The events began in the morning with a mass Muslim prayer ceremony. Throughout the day there were rides, kids events, food stands, singing, etc. Late at night, after dark was the last event, called "kuda lumping". It's a traditional Javanese dance accompanied by traditional music. The dancers are all decked out in crazy costumes. What makes it unique and such a draw is that the dance group calls for spirits to enter the dancers, and as the dance goes on they can go into a trance state and do things like eat glass. I'm told that at the end of the evening dancers were rolling on the floor, ripping coconuts open with their teeth, and eating flowers. People say that occasionally the dancers will run to local cemeteries, and sometimes will touch a spectator who will also go into a trance-like state. Sometimes kuda lumping is just a ceremonial dance with no intentional spiritual involvement, but most of the time the crowds seem drawn to see and wonder just how crazy it will get.


I saw a part of the beginning of the event and it was so odd to watch, the hypnotic music and jerky spastic dancing, the massive crowd of spectators, and the contradiction of having that sort of demonic ritual contrasted with traditional Muslim prayers that morning. I asked a neighbor if she, as a Muslim, was okay with "kuda lumping". "Oh yes!" she enthusiastically affirmed, "it's just tradition." 

That is one of the strangest things about living here. This culture is Muslim. The vast majority of people around me are Muslims who participate in Ramadan and Idul Fitri. Prayers are broadcast at ear-splitting decibels around our house from multiple mosques. 

And yet - this place is nothing like the Middle East. It feels a bit like waves of Buddhist, Hindu, and now Islamic cultures have come in and influenced Java, but underneath it all there is a core that has remained, deeply, at its core, Javanese.

We went to see a Catholic site nearby where there have been visions of Mary and so a shrine was built with the stages of the cross and also various depicted scenes from the life of Jesus in a beautiful park. The shrine section is visited by Christians of all types and even Muslims. When I asked what people are thinking I was told that it just fits with Javanese traditional belief - the offerings of flowers and burning of candles in front of spiritual statues, so it just feels right to them.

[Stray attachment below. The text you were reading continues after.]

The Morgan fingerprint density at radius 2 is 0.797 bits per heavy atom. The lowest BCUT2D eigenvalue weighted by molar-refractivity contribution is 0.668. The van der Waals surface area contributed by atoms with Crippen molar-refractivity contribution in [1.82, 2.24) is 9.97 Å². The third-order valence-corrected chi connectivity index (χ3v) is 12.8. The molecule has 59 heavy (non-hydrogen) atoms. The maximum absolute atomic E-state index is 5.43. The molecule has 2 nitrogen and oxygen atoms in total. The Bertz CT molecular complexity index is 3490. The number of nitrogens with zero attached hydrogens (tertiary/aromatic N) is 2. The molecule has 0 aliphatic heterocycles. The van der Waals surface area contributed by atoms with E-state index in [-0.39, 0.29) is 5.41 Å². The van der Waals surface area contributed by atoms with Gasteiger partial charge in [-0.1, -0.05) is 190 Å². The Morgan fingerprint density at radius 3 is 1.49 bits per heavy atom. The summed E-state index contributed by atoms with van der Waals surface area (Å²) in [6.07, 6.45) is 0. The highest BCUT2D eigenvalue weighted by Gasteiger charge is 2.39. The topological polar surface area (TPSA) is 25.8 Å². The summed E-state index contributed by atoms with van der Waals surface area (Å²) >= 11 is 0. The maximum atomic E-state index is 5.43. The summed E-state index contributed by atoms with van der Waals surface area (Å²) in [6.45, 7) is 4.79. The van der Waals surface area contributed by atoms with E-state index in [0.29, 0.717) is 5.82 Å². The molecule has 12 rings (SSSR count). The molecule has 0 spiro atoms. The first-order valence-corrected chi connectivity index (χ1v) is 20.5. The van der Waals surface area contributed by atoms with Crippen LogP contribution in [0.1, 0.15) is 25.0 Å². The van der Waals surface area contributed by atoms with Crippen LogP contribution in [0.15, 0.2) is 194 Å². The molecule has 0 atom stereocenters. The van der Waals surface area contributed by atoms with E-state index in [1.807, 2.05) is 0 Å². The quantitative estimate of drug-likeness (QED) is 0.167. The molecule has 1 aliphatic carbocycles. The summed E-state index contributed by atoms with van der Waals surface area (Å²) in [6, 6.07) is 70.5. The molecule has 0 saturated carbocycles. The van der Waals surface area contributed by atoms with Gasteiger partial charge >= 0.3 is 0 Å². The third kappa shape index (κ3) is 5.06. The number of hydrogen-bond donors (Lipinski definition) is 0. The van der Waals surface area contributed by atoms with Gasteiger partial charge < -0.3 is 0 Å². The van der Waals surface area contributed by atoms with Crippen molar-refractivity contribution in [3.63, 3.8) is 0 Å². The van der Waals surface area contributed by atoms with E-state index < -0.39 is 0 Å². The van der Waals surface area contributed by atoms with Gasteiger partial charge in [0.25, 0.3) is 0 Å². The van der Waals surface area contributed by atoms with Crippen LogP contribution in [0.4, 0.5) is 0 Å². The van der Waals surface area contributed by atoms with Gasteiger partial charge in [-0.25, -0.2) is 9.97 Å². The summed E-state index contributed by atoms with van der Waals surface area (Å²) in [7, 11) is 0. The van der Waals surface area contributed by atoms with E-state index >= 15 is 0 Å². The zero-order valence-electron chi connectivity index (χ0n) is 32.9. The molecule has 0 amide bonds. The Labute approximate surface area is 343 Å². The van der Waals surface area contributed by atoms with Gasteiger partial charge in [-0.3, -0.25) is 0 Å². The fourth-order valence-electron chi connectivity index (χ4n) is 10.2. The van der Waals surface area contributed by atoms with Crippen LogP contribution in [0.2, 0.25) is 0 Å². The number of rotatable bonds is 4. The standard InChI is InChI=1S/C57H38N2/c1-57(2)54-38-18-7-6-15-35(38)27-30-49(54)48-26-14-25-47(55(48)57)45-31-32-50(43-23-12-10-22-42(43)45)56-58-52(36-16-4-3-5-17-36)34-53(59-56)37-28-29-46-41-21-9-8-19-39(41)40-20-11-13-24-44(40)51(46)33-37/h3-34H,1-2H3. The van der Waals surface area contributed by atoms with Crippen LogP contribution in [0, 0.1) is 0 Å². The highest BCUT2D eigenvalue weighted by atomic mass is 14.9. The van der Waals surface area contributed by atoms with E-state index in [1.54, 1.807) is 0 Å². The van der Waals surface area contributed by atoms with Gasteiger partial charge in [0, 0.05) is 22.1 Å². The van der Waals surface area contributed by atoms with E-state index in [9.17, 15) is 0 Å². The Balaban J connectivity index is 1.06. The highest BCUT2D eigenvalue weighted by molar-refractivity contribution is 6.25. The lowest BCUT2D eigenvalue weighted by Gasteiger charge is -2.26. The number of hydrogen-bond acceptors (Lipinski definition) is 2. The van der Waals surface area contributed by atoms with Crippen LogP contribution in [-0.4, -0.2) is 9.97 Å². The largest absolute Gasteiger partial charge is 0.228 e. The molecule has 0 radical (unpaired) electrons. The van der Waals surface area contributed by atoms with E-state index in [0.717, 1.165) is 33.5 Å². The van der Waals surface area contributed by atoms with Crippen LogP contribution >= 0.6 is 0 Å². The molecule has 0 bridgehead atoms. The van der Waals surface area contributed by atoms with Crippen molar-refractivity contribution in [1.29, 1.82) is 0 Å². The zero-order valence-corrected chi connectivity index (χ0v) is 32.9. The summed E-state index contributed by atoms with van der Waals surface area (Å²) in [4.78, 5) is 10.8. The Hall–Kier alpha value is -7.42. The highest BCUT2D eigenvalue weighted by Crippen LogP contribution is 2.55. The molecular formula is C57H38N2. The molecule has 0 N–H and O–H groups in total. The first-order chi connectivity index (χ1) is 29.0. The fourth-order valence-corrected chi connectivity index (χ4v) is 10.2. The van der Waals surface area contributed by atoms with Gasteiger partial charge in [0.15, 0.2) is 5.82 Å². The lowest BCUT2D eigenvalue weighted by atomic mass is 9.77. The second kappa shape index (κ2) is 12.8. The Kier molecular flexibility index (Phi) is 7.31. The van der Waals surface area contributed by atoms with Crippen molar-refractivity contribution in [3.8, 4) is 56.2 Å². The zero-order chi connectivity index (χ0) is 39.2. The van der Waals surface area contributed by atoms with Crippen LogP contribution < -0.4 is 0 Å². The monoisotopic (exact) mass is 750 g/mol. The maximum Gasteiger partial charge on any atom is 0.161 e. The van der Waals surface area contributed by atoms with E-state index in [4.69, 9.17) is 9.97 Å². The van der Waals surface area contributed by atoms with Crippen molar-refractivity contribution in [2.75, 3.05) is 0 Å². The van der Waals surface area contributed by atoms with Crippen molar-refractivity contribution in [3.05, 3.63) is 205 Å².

An instructor of mine asked with concern about something she'd heard about an American friend doing - having a birthday cake for Jesus at Christmas. To her, living here, seemed like this, like offering a candle as a sort of syncretistic idolatry thing.




The culture is deeply, deeply sensitive to the spiritual world and it feels like everything has some connection to spirits in some way. Nearly everyone will tell you stories of seeing ghosts, kuda lumping is popular, a spiritual calendar is used to determine nearly everything, offerings are made to local deities, and there are spiritual explanations for everything. In that way it is much like the animistic village religions of Papua. 

At the same time I find this culture to hold to quite a universalist perspective on religion.They look at most differences in religion and culture and shrug. Yeah, it's different. Let's all just get along. We just won't point out of the differences and heaven help us if anyone were to actually get mad about the differences. In the end we're all the same.

That's the attitude I get from most people. It's different in other areas of the nation, but this is what I see here. Things that might be terrible in other Muslim lands are just sort of ignored here. Tolerance is highly valued. It's as if humanistic Buddhism actually lays the foundation underneath this worldview, below the Islam and Christianity and Hinduism. 

Thursday, November 27, 2014